“The mind is not a vessel to be filled, but a fire to be kindled”

To teach our kids, we must know how they learn.

“The mind is not a vessel to be filled, but a fire to be kindled”

“The mind is not a vessel to be filled, but a fire to be kindled” 1920 1080 Looking out Loud

This is part of the DadQuotes series, where I roundup the best quotes from famous figures, insightful authors, and my curious kids, and apply them to the job of parenting.


“The mind is not a vessel to be filled, but a fire to be kindled”

– Plutarch*, On Listening

What is the job of education?

For many parents and schools, the job of education is to fill our children’s brains with knowledge.

We must pour in facts, transmit cultural concepts, and reinforce math tables, historical dates, and state capitals. More homework, more examples, more repetition.

And this knowledge is importantto a point. Kids do need to learn. Skills like numerical literacy, critical thinking, and knowing basic facts about the world are useful.

But if you want kids to learn, you first have to kindle the fire that is the human mind.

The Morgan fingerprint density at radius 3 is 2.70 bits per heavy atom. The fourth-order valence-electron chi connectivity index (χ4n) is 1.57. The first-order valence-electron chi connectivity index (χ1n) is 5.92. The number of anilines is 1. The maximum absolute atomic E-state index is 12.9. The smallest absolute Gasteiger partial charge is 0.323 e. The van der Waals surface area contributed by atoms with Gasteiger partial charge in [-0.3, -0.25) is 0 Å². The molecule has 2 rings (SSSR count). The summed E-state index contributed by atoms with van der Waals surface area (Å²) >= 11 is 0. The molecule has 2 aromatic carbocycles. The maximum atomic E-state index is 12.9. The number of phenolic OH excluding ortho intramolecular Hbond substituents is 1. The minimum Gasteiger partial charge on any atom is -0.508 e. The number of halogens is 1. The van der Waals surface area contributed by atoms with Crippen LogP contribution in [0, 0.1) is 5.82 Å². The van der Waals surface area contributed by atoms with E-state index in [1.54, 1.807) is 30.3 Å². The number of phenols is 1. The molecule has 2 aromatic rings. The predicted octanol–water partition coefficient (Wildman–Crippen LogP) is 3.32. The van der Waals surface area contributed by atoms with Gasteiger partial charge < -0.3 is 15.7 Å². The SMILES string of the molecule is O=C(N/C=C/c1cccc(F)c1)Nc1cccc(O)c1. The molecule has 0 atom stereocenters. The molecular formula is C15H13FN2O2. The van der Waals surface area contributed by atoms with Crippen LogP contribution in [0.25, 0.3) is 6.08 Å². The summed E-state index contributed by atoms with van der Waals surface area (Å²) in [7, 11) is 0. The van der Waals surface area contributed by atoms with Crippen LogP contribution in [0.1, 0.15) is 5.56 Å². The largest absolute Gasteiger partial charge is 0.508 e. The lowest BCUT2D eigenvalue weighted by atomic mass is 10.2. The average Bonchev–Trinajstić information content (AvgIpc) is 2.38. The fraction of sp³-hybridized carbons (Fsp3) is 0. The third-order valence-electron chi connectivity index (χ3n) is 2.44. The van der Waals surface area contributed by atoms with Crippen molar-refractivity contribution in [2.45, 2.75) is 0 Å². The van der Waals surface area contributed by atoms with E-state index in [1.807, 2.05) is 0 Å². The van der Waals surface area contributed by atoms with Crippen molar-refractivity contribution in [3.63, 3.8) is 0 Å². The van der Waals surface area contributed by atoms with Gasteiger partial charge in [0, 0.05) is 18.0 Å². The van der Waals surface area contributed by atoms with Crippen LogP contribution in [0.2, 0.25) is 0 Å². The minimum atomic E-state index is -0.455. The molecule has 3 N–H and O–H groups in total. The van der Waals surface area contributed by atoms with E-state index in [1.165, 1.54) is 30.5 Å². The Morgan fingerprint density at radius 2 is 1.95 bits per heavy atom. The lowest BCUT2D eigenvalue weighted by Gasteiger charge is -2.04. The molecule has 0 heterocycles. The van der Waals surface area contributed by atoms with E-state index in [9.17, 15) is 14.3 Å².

If you excite a fire, it will spread out, growing on its own, consuming everything in its path.

So how do you kindle that fire?

You first have to get their attention. Spark their interest. Engage their natural curiosity.

Light that mental fire, and watch it spread.

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*The quote above is a popular paraphrasing of Plutarch’s (c. 50-120 AD) original quote found in his essay “On Listening”, translated as:

"The correct analogy for the mind is not a vessel that needs filling, but wood that needs igniting — no more — and then it motivates one towards originality and instills the desire for truth.

Suppose someone were to go and ask his neighbors for fire and find a substantial blaze there, and just stay there continually warming himself:

that is no different from someone who goes to someone else to get to some of his rationality, and fails to realize that he ought to ignite his own flame, his own intellect, ..."

The vessel metaphor reflects a passive mind that need to be filled, and only receives what is poured in.

The fire metaphor reflects an active mind that needs to be sparked, and then goes on to consume all it encounters.



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